Fleshly and Divine Warfare

19 Sep

Hello again!

This is what God gave me today in his word:

I, Paul, myself entreat you, by the meekness and gentleness of Christ–I who am humble when face to face with you, but bold toward you when I am away!– I beg of you that when I am present I may not have to show boldness with such confidence as I count on showing against some who suspect us of walking according to the flesh. For though we walk in the flesh, we are not waging war according to the flesh. (2 Corinthians 10:1-3)

Well, it’s fairly clear Paul had gotten some sort of letter from the Corinthians in response to his first letter to them by this point (this is clear for several reasons that I’ll leave to another time). In the letter Paul apparently has found out that people were saying that he was bold in his letters to them, where-as he’s a weakling in person. So he simply responds by saying, “would you rather I come and treat you as I do those who think we’re walking in the flesh?”. Then he seems to say that the people who claim he walks in the flesh are in the right! – If Paul walks in the flesh, why shouldn’t we?

First, does Paul walk in the flesh? … Isn’t this the same Paul who said, “we’ve died to the sinful nature”?

For the weapons of our warfare are not of the flesh but have divine power to destroy strongholds. We destroy arguments and every lofty opinion raised against the knowledge of God, and take every thought captive to obey Christ, being ready to punish every disobedience, when your obedience is complete. (2 Corinthians 10:4-6)

Paul, when he says, “For though we walk in the flesh,” isn’t saying that he does walk in the flesh, he’s only using it to make his point (which is that we don’t wage war as the flesh does, but instead with divine power). But how does the flesh wage war? Well, he listed a couple of ways. By infiltrating your thoughts. By inciting disobedience. Arguments and lofty opinions raised against God? All part of the package. – What Paul is saying is that we can destroy these, “strongholds” with the Holy Spirit; we can take every thought captive to Christ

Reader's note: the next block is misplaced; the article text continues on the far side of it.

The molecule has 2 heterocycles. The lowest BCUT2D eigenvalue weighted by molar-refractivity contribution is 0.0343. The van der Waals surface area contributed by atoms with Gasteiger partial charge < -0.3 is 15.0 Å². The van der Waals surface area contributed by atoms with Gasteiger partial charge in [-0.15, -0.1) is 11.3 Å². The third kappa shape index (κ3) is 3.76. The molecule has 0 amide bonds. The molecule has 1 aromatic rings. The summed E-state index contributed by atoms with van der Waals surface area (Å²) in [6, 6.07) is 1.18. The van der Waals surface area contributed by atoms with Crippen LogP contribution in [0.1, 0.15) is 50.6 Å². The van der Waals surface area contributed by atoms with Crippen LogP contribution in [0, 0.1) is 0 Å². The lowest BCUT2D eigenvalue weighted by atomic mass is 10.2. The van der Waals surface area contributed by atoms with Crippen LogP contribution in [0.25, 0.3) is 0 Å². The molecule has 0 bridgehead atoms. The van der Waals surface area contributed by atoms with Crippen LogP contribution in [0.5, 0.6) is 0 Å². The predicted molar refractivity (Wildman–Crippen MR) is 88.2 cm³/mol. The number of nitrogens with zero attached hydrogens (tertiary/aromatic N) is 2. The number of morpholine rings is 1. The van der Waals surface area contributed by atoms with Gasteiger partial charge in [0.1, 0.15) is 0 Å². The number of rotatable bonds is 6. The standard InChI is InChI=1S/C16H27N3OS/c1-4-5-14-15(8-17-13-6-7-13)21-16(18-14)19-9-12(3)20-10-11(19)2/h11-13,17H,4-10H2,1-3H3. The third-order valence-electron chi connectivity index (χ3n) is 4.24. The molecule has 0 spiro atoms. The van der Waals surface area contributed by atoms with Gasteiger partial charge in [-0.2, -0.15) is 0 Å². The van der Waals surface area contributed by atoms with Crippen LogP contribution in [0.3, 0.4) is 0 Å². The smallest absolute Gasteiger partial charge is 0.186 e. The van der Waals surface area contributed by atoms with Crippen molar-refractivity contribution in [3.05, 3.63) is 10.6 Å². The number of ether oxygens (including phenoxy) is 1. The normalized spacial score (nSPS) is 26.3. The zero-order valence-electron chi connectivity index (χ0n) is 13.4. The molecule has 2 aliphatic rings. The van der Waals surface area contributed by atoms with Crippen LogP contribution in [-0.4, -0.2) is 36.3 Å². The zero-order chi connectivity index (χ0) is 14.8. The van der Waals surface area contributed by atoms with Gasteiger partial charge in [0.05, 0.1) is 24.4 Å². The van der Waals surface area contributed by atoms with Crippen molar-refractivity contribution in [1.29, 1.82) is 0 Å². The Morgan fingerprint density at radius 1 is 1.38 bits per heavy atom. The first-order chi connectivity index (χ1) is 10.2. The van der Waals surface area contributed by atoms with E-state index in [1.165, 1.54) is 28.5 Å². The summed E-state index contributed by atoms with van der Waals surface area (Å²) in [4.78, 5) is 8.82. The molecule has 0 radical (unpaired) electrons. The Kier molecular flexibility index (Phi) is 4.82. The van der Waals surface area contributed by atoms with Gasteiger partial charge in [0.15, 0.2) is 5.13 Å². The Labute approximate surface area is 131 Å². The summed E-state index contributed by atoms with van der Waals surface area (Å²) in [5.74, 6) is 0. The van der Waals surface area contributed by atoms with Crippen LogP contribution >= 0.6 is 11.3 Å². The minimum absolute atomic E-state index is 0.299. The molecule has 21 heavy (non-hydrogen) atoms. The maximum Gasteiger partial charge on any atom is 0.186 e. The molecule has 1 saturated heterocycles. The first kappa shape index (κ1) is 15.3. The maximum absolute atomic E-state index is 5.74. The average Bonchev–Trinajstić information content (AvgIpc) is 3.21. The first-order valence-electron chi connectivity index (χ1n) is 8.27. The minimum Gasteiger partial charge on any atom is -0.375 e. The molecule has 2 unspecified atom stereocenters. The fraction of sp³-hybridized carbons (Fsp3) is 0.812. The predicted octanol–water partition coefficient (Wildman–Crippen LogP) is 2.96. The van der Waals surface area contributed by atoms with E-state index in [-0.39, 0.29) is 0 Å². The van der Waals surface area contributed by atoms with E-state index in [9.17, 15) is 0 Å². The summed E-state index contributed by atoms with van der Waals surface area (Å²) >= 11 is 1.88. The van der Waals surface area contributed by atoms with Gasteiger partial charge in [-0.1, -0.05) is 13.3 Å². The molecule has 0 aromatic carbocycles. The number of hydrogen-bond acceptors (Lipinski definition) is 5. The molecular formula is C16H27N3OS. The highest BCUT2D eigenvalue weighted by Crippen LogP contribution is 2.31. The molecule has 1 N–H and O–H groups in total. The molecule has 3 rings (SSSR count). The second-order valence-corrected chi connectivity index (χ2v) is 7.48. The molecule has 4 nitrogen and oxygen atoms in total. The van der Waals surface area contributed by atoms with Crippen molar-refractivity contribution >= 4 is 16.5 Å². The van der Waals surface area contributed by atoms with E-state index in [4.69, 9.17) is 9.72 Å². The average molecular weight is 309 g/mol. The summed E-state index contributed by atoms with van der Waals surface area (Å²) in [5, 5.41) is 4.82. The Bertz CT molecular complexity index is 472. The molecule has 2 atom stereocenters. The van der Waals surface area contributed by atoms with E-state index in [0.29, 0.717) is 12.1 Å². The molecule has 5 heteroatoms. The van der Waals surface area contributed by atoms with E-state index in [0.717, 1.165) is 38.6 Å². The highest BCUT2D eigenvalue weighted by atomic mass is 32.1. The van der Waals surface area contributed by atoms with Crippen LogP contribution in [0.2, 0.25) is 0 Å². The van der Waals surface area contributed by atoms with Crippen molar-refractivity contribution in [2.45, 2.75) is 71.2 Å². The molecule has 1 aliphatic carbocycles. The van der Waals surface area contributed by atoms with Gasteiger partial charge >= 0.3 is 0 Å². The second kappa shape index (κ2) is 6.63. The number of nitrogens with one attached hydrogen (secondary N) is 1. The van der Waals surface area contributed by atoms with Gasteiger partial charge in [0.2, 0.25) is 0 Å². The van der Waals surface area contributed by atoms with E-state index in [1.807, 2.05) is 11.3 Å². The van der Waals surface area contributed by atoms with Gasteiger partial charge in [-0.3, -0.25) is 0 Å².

Second, what’s the point?

I do not want to appear to be frightening you with my letters. For they say, “His letters are weighty and strong, but his bodily presence is weak, and his speech of no account.” Let such a person understand that what we say by letter when absent, we do when present. (2 Corinthians 10:9-11)

His actual point is writing this part in particular was to deal with the people who were saying he was powerful in letter but not in presence. However, within that main point of writing this, he’s worked in another point, which is what we just “talked” about. But as usual, he’s hinting at something. Also as usual, the thing he’s hinting at is the Gospel of Jesus.

Look at what is before your eyes. If anyone is confident that he is Christ’s, let him remind himself that just as he is Christ’s, so also are we. (2 Corinthians 10:7)

How is it that one could destroy strongholds in that person’s actual head? How can someone take captive their “own”  thoughts? What force works in a person to make them destroy arguments and lofty opinions against God? Is it their own self? Well that can’t be, everyone’s, “self,” is from birth against God. So what is it? It’s the Holy Spirit who works in us to will and to do, but how did we receive the Holy Spirit? When Christ was crucified and died on our behalf, that’s when the Holy Spirit came. All this to say this, through his death, we are saved both now and forever, in Spirit and mind.

You are Loved!

Joshua Cleveland


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2 responses to “Fleshly and Divine Warfare

  1. Woody Stone

    September 19, 2011 at 11:41 PM

    Thanks for your thoughts. It was a little confusing in the train of thought, but I think I get the main point of what you were saying.

    • Joshua Cleveland

      September 20, 2011 at 1:33 PM

      Yes, I’m sorry about that. I tend to change topics quickly without much warning, I’m trying to change that :).


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